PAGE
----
If you need to answer a question of paternity, chances are you find yourself in a difficult, emotional situation. Miami paternity lawyer Grant Dwyer can help you get to the other side of this issue—in the way that is best for you. But do not kid yourself, you do need a family lawyer if you are going to try to prove or dispute paternity.
In Florida there are only two ways that the courts find paternity. The first is in marriage. Any child born while the couple is married is presumed to be the child of the husband. The second is through the courts, which can establish paternity. Paternity affects everyone – the child and both parents.
The child now has a right to:
- information about his father’s medical history
- benefits that come with a parent being in the military or having social security
- child support and health insurance, if possible
The parent now has a right to:
- time-sharing of the child
- receiving child support from the other parent, if appropriate
The courts must establish paternity of the parents of the child were not married. This is important. If a man is merely dating a woman in Florida and she gives birth a child, he is not presumed legally to be the father and he has no legal rights or obligations.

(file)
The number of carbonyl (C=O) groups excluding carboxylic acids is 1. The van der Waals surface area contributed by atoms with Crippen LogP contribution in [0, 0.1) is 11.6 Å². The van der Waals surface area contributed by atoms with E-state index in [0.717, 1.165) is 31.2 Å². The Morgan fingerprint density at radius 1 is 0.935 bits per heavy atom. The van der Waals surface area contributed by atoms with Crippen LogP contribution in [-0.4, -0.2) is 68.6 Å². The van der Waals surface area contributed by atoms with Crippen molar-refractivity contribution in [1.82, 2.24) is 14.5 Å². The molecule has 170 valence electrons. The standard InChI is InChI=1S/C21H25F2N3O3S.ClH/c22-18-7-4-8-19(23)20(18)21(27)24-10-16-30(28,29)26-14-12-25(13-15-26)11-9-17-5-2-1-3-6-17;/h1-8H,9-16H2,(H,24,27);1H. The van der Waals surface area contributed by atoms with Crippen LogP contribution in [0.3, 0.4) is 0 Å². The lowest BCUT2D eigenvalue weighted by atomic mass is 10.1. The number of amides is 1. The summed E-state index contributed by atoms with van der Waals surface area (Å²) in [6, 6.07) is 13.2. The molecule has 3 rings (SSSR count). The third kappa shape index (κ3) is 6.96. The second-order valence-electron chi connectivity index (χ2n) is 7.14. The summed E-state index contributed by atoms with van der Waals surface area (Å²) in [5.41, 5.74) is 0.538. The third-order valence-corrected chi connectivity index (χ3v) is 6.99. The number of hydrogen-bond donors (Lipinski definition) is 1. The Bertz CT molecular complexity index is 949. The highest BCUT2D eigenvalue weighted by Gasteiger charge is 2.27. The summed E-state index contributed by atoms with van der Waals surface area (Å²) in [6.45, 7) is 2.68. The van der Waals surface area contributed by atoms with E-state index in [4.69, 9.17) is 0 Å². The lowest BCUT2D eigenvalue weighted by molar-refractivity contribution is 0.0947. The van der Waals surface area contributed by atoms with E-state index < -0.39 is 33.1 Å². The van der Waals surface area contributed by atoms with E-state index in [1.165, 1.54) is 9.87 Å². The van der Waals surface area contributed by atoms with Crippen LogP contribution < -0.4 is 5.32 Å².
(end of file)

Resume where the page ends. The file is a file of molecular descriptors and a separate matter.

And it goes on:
When the courts step in and establish paternity, they can do it in the following ways:
- accepting an agreement from both parents that the father has paternity
- ordering paternity after genetic testing of the father
- a judge creating a court order of paternity
- a marriage that happens after the birth of the child, which updates records to reflect paternity
When there is a dispute, meaning one parent claims the father has NO paternity of the child, either parent can bring a petition to the court. A judge will listen to the evidence of both sides and may order a genetic test of both the parents and the child. If a father does not come to court or agree to the testing, the court may issue a ruling anyway, naming him the default father and also making a ruling about child support. A father can also file with the Florida Putative Father Registry, but part of this obligates him to undergo genetic testing.
Sometimes a man does not wish to be proven the father, but instead wants the court to find that he is NOT the father. This is called contesting paternity. This will also obligate him to undergo DNA testing.
If you are dealing with questions or issues of paternity, don’t waste any time. Contact a Miami paternity lawyer at Grant Dwyer Law today.
Call us at (305) 215-7586 or click HERE.